Long seated efforts from Richard Carapaz, before he rises out of the saddle in the corner where the road pitches up, but he is looking comfortable. A lovely pedal stroke, looking really smooth with a decent cadence. Not too sure what gearing he is using, but imagine it is something that most mountain bikers would be familiar with.
4.3km to go
Richard Carapaz (Ineos Grenadiers) leads by 45sec.
4.5km to go
Primoz Roglic has two Jumbo-Visma team-mates — Tom Dumoulin and Sepp Kuss — for company. Mikel Landa (Bahrain-McLaren) is looking around, potentially considering a move. Richie Porte (Trek-Segafredo) rises out of his saddle, tucked in behind Roglic and Kuss.
5km to go
Richard Carapaz gains another few seconds, his lead now 45sec.
6km to go
Richard Carapaz is benefiting from the waiting game that is playing out back in the bunch. The Ineos Grenadiers rider's lead grows slightly to 30sec and he's looking really comfortable. He, too, is a rider born in the high mountains and so will not struggle as much at high altitude as his European rivals.
6.5km to go
Pello Bilbao peels off the front, leaving Damiano Caruso on the front for Mikel Landa. Richard Carapaz holds on out in front, leading the stage by 24sec. A lot of watching, waiting and heavy breathing in the dwindling bunch.
8km to go
Bahrain-McLaren continue to do serious damage to this group. Just 16 riders remain in the posse of riders that includes all of the general classification contenders — Mikel Landa (Bahrain-McLaren), Primoz Roglic (Jumbo-Visma), Tadej Pogacar (UAE Team Emirates), Rigoberto Urán (EF Pro Cycling), Miguel Ángel López (Astana), Adam Yates (Mitchelton-Scott), Richie Porte (Trek-Segafredo), Enric Mas (Movistar) and Tom Dumoulin (Jumbo-Visma).
9km to go — Carapaz leads the stage
Richard Carapaz rides Gorka Izagirre off his wheel, the 2019 Giro d'Italia champion leads the stage by 20sec.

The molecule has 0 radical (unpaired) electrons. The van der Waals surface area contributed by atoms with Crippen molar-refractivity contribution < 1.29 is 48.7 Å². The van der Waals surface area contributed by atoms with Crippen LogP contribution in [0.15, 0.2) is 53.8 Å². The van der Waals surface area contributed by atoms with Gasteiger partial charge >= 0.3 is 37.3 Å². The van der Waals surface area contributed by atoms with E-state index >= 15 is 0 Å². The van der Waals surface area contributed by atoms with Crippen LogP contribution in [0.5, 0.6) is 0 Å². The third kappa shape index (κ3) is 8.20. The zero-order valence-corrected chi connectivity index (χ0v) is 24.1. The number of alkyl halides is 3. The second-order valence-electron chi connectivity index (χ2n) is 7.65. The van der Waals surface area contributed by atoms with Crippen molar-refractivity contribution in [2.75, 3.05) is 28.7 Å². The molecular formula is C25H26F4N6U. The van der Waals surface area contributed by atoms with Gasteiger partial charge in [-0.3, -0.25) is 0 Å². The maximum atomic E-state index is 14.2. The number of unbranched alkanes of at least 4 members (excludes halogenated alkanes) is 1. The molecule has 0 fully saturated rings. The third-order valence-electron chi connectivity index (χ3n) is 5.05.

9.5km to go
George Bennett (Jumbo-Visma) is dropped. Big surprise that. Kenny Elissonde (Trek-Segafredo) is also dropped, leaving team-mate Richie Porte isolated and all on his lonesome; Guillaume Martin (Cofidis Solutions Crédits) is struggling.
10km to go
Pello Bilbao leads the main group, team-mates Damiano Caruso and Mikel Landa on the Basque's wheel. There are a lot of riders suffering, but who can hold on all the way, and who will have the legs once the road goes high into double digits in six or seven kilometres time?
11km to go
Bahrain-McLaren continue to set a fearsome pace on the front. Rigoberto Urán (EF Pro Cycling) who currently fills the third place berth on general classification, is sat near the back of the group with his jersey undone, suggesting he is feeling the heat here.
11.5km to go
Wout Poels, Warren Barguil (Arkéa-Samsic), Omar Fraile (Astana), Robert Gesink are all dropped. Richard Carapaz and Gorka Izagirre's advantage is slashed to 40sec.
12.5km to go — and then there were two
Julian Alaphilippe has popped, leaving Richard Carapaz and Gorka Izagirre to duke this out on the front. Two combativity awards in a row for the Ineos Grenadiers rider? I almost guarantee Team Sky / Ineos have never managed that before. Crumbs of comfort and all that . . .
13.5km to go
Carlos Verona is shelled, leaving just one Movistar team-mate — Alejandro Valverde — on hand to help their general classification leader Enric Mas who has been largeley invisible sine the Tour set out from Nice over two weeks ago.
14km to go
Bahrain-McLaren have four riders on the front of the maillot jaune's group, followed by six Jumbo-Visma and then two UAE Team Emirates riders, including the challenger Tadej Pogacar, Movistar, EF Pro Cycling, Trek-Segfredo all follow.
15km to go
Leading trio's advantage drops to 1min 45sec.
16km to go
Wout Poels, Damiano Caruso dnd Pello Bilbao sit ahead of team-mate Mikel Landa on the front, Jumbo-Visma are in their wheels. The summit is shrouded in cloud, but as yet to rad is dry. Julian Alaphilippe, Richard Carapaz and Gorka Izagirre hold on to their lead, though it has dropped by a smidge to below two minutes.
18km to go